In Search of Real Community, Part 1: My Past

A few years ago, I lived in an apartment at 3116 Waynoka Ave. When I moved in with my friend Pete, I had no idea how that address would change my life. If I’d been looking for extensive privacy, I don’t think I would have lasted long. Pete and our neighbor Rachelle were both heavily involved with the African refugees in Memphis and that often made our home a hangout for Sudanese boys. Sudanese boys who became friends as they raided our fridge, hung out, helped with the garden, or played basketball in the driveway.

I remember Gary, who often dropped by very, very late. There were times he’d had a little too much to drink, and times he just wanted to talk. I still laugh when I think about some of those conversations, and how, inevitably at some point, he’d say something like, “Kirk… man, you a f___ing scientist!”

Rachelle moved out and Carson moved in. Jamin and William added their names to the roster of the quad along with others like Becky and Kathryn and Kristen. Elizabeth moved in one building over, and Jorge and Ginny to the building on the other side. Each brought something unique and special to the neighborhood. We were a mixed group: artists, musicians, farmers, researchers, teachers, students, missionaries, but the key component we shared that bound us deeply was our faith in Christ and the mission we shared because of that faith.

And while I could tell you many stories, I choose one today because it is the community I long for crystallized into a few short days. It begins on a Friday with the heaviest snow I’ve seen in the ten years I’ve been here in Memphis. Having grown up in the mountains of Northern New Mexico, I don’t consider most of what falls here to qualify as snow. This was real snow. The kind of snow I’d be really excited to find fresh fallen on the ski slopes. I got off early that day, and unable to make a Dr.’s appointment, I took my time going home. I enjoyed every moment of that ride home in the quiet, abandoned streets. While I enjoyed it, much of Memphis was probably in a panic. The rumor of snow is enough to clear grocery store shelves here, and with this kind of snow Memphis was closed for the duration.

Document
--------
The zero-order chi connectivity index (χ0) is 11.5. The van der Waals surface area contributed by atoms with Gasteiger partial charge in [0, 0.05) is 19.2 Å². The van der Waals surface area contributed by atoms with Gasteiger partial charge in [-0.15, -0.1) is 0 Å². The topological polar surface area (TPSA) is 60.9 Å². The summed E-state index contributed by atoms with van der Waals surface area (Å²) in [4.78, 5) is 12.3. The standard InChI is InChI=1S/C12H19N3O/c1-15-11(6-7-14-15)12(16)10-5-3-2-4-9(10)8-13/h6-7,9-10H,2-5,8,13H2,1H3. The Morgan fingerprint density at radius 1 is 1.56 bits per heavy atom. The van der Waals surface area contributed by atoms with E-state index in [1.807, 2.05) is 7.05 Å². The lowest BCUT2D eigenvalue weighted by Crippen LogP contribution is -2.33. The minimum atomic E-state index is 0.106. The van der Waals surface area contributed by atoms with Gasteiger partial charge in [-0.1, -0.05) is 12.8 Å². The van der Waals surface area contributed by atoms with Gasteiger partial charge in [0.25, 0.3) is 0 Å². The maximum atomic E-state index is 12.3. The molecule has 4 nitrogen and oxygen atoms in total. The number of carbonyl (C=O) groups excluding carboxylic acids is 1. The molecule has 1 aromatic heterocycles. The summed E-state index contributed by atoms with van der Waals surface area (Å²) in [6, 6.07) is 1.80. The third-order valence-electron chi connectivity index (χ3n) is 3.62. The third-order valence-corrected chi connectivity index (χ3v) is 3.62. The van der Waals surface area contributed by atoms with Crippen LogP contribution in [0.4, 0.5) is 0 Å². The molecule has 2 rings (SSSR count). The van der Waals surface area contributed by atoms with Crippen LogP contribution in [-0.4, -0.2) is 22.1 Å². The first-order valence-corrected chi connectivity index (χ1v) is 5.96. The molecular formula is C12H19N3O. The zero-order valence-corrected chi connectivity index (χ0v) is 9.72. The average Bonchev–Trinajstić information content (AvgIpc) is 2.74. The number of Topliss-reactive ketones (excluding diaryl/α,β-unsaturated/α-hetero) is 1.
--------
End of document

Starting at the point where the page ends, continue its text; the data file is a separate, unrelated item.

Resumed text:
But we were a little different. I arrived home just in time to join the move to Red Oaks. It was quite the snowball showdown between neighbors and friends.A bit cold, but smiling we made our way home and settled in for the night with plans for the morning. A few hours later, our apartment was filled with the aroma of cooking breakfast and the murmur of conversation. Everyone was there, including some Rhodes students who’d been invited by one of the neighbors. We enjoyed great food and great conversation, and by the end of that breakfast we’d decided to do it again the next day. Our Sunday service would be right there in the same place since all the church doors were closed city wide. We broke into smaller groups throughout the day. I personally ended up in Jorge and Ginny’s apartment playing board games with them and a friend visiting them from Colombia.

And then Sunday came. Thinking back, I can only imagine that we experienced something akin to the church depicted in Acts 2:42. “They devoted themselves to the apostles’ teaching and to fellowship, to the breaking of bread and to prayer.” To be honest, those words characterized not just Sunday morning, but every waking moment of that weekend. It is this experience that helps me define real Christian community, and it is this type of community that I hope comes to characterize what we plan to do in Whitehaven, and who we hope to be in Whitehaven. A body of believers living out Acts 2:42. A community that is part of the greater community that we might also see “the Lord adding to (our) numbers daily those who (are) being saved.”


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